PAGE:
Imagine four persons in a room. The first is a powerful dictator who rules a country. He commands armies, directs the lives of millions, and his wishes become law and are enforced. He possesses a brutal power. Next to him sits a gifted athlete at the pinnacle of his physical prowess. This is one whose speed, strength, and endurance have few equals. His is a graceful power for which he is much admired and envied. The third person is a rock star whose music and charisma electrify sold out arenas. Her words can become the anthem for a generation. Her power is a soulfulness of the muse. The fourth person in the room is a newborn, a baby, lying in its crib, unable to clearly ask for what it needs.
The irony is that the baby ultimately wields the greatest power. The infant can touch hearts in a way that a dictator, an athlete, or a rock star cannot. Its innocent, wordless presence, without physical strength, can transform a room and a heart in a way that worldly powers cannot. The powerlessness of a baby touches us at a deeper moral place. It is as though a baby has the power to do an exorcism. It can cast out the demons of self-absorption and selfishness in us.
And so it is with the true power of God. Even though at times we want God the dictator who will right wrongs and establish justice by showing some raw muscle power and banging some heads here and now, such is not the true power of God. The true power of God, in the person of His Son, Jesus, was born as a baby, lived a life apart from worldly power, and he died hanging helplessly on a cross with bystanders mocking his powerlessness. Yet both his birth and his death manifest the kind of power upon which we can ultimately build our lives. The powerlessness of Christ touches us at a deeper moral place. It has the power to cast out our worst demons.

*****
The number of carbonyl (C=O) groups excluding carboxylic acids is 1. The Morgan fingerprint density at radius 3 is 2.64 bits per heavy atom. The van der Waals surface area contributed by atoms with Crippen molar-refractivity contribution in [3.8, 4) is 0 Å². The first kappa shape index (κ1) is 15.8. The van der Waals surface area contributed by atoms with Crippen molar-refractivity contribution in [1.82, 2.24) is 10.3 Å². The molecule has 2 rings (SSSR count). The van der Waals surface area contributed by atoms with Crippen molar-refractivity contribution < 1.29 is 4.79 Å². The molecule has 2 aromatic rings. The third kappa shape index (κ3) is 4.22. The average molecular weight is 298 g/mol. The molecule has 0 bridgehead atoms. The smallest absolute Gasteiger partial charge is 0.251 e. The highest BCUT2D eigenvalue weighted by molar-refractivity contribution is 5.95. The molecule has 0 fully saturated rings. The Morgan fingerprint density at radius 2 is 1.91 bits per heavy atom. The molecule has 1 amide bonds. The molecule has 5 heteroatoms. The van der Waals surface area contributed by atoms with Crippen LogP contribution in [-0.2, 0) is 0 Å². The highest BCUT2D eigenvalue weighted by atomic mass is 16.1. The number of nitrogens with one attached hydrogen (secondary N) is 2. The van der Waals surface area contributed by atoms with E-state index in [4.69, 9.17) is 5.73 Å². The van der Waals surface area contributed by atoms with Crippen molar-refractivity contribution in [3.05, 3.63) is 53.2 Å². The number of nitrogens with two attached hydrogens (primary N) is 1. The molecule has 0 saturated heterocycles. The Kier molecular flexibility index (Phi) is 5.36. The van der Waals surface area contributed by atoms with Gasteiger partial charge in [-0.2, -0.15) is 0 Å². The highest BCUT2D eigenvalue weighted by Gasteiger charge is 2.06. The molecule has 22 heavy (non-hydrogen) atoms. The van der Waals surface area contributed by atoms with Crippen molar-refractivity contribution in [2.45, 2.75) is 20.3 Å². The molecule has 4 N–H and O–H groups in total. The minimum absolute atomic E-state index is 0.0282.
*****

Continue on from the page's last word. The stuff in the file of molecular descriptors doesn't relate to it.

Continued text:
Worldly power imposes. Divine power proposes. It is the proposal of the helpless child, arms raised upward, inviting you to embrace the innocence and love. Christ, as the Southern author Annie Dillard says, is always found in our lives just as he was originally found, a helpless baby in the straw who must be picked up and nurtured into maturity.
Such is the power of Christ the King.
May the power of Christ the King be with you and your family during the Thanksgiving Holiday.